Mosquitoes cause more human suffering than any other organism. Diseases transmitted include: malaria, dengue, West Nile virus, chikungunya, yellow fever, filariasis, Japanese encephalitis, Saint Louis encephalitis, Western equine encephalitis, Eastern equine encephalitis, Venezuelan equine encephalitis, La Crosse encephalitis and Zika fever, to name but a few! Over one million people worldwide die from mosquito-borne diseases every year. The volume of misery caused by the skin irritation is simply vast !
To help prevent mosquito vectored issues in our world-wide travelling Yachting community, I thought the following would be helpful:
ARE SOME OF US REALLY MORE ATTRACTIVE TO MOSQUITOS?
In a nutshell, the answer is YES! Research has demonstrated that up to 20% of the population are consistently bitten more often than the other 80%. Scientists have a number of theories as to why. These include:
BLOOD TYPE: It is known that different blood types secrete sugars through the skin that mosquitoes sense. Studies as early as 1972 suggest that mosquitoes seem to prefer those with Type O blood. Indeed, mosquitoes land on skin with Type O blood nearly twice as often as those with Type A. People with Type B blood fall somewhere in between this range.
CARBON DIOXIDE: Mosquitoes are attracted to exhaled carbon dioxide and can detect it from up to 50 metres away. Consequently, those that exhale more i.e. often larger people with increased body mass, are more likely to be bitten.
METABOLISM: Mosquitoes seek substances including compounds secreted in skin and sweat, such as lactic acid, uric acid, ammonia, steroids, and cholesterol. Strenuous exercise can result in a build-up of lactic acid which may make individuals more susceptible. Genetic factors are likely be involved in the composition of these substances.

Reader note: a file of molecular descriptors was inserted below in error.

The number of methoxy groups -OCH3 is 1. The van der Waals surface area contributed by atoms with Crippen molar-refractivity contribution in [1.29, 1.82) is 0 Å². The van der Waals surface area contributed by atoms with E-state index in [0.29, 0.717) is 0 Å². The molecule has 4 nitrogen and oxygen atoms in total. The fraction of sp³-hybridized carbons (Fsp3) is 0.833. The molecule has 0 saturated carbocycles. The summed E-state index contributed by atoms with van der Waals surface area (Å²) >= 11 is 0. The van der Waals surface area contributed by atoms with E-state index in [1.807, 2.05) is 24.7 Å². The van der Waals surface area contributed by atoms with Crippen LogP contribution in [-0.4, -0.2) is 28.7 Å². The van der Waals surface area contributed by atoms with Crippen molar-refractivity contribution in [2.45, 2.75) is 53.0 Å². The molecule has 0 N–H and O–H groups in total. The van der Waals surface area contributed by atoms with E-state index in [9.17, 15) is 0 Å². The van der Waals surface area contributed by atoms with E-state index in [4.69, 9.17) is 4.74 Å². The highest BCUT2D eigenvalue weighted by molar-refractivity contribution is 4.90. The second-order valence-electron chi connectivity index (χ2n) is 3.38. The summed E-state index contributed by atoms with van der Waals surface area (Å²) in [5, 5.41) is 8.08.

BACTERIA: Large numbers of bacterial species naturally inhabit human skin. Researchers have shown that certain bacterial subtypes present in large numbers e.g. Staphylococcus epidermidis, make individuals more attractive to mosquitoes.
PREGNANCY: Pregnant women are more susceptible than non-pregnant women. Possibly because they exhale relatively more carbon dioxide and have a higher resting body temperature.
ADVICE FOR PREVENTING MOSQUITO BITES
Always follow product directions and reapply as directed.
Avoid applying repellent to hands, eyes, and mouth.
If you are also using sunscreen, apply sunscreen first and insect repellent second.
A few plant based chemicals offer some protection against mosquito bites. They are not as effective as DEET and are not recommended as the only protection. They include citronella, lemon eucalyptus and neem.
ADVICE FOLLOWING MOSQUITO BITES
Insect bites commonly cause lumps (papules), itching (pruritus), and wheals (urticarial) skin reactions. Occasionally, small blisters (bullae) may develop. The bites should usually settle within a few hours to a few days.
We wish you well avoiding the nuisance that is a mosquito !